a fine actress and singer, has to settle for the thankless one-song
(the insipid "Can You Find It in Your Heart") role she has
The show’s book by Dean Pitchford (who also wrote the
screenplay) is a textbook of moralizing and demoralizing cliches so
indefensible as to be offensive. This is true in the light of a show
that doesn’t display a trace of normal behavior, either sexual or
social. Does this mean the show has been made acceptable for those
pre-teens and younger whose parents can pay $75 a seat?
The film’s original, lively pop score ("Let’s Hear It For the
Boy" is memorable) by Tom Snow and lyrics by Pitchford, is all
there, but, to its detriment, augmented with some new and truly awful
songs. Director Walter Bobbie attacks the show’s dumbest scenes —
all those that depend upon dialogue, music, and lyrics at the Moore
home, the town hall, and the church — with the same enthusiasm
that he supplies the remaining song and dance scenes.
Bobbie makes sure the more polished young dancers upstage the few
that are less so. Not to be upstaged is designer John Lee Beatty,
who illustrates what a bright palette, imagination, and ingenuity
can do for a joyless town and a high school locker room. HH
— Simon Saltzman
$40 to $75.
The key: HHHH Don’t miss; HHH You won’t feel cheated;
HH Maybe you should have stayed home; H Don’t blame us.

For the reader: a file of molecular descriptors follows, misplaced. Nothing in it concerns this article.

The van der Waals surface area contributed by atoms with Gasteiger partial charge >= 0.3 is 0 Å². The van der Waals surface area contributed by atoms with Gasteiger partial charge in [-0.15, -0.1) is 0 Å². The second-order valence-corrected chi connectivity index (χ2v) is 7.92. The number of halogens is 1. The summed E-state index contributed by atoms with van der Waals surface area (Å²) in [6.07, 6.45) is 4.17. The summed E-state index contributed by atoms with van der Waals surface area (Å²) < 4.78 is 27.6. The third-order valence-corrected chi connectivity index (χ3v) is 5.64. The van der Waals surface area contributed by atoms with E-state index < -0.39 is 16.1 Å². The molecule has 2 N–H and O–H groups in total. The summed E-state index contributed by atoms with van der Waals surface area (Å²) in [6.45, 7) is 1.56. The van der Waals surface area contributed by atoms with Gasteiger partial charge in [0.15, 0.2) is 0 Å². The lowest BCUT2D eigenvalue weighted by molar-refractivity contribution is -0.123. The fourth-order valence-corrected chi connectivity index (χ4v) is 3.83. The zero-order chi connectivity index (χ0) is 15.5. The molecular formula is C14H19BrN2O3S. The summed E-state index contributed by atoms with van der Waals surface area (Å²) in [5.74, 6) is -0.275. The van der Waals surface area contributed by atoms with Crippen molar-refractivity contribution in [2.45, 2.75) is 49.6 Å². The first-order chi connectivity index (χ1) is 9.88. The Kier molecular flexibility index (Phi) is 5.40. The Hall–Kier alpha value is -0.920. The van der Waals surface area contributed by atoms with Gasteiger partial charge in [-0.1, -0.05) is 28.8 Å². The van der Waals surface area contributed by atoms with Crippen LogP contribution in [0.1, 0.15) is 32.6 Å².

Hare’s latest. Previews.
Bernadette Peters sings.
Brian Dennehy and Elizabeth Franz.
65. New musical from Crossroads Theater, opens April 22.
50 and Broadway. Tennessee Williams.
Rigby returns as the boy who wouldn’t grow up.
Avenue. Ticketmaster. Tony winner.
212-719-1300. Laurence Fishburne and Stockard Channing.
makes his Broadway debut.
219 West 49.
and Malachy McCourt.
Readings Sundays and Mondays.
By Harold Pinter.
42. Christopher Durang comedy. To April 18.
new play. To June 6.
407 West 43.
450 West 42.
131 East 10, 212-533-4650.
158 West 72, 212-799-4599.
212-647-0202. Underwater puppets of Basil Twist.
at 45, 212-719-1300.
Ticketmaster. Paul Rudnick.
Avenue, 212-279-4200. To April 25.
— Simon Saltzman
through Tele-Charge at 800-432-7250 or 212-239-6200. For Ticketmaster
listings call 800-755-4000 or 212-307-4100.
For current information on Broadway and Off-Broadway shows, music,
and dance call NYC/On Stage at 212-768-1818, a 24-hour performing
arts hotline operated by the Theater Development Fund. The TKTS same-day,
half-price ticket booth at Times Square (Broadway & 47th) is open
daily, 3 p.m. to 8 p.m. for evening performances; 10 a.m. to 2 p.m.
for Wednesday and Saturday matinees; and noon to closing for Sunday
matinees. The lower Manhattan booth, on the Mezzanine at 2 World Trade
Center, is open Monday through Friday, 11 a.m. to 5:30 p.m.; Saturday
11 a.m. to 3:30 p.m.; closed Sunday. Cash or travelers’ checks only.
Visit TKTS at: www.tdf.org.
A Broadway ticket line at 212-302-4111 gives information on Broadway,
selected Off-Broadway, and touring shows in other cities; calls can
be transferred to a ticket agent. Sponsored by Continental Airlines
and the New York Times.
New Hope’s One Theater Group presents the Kevin Del Aguila comedy.
To March 28.
the Great American Musicans season, six performances, March 25 to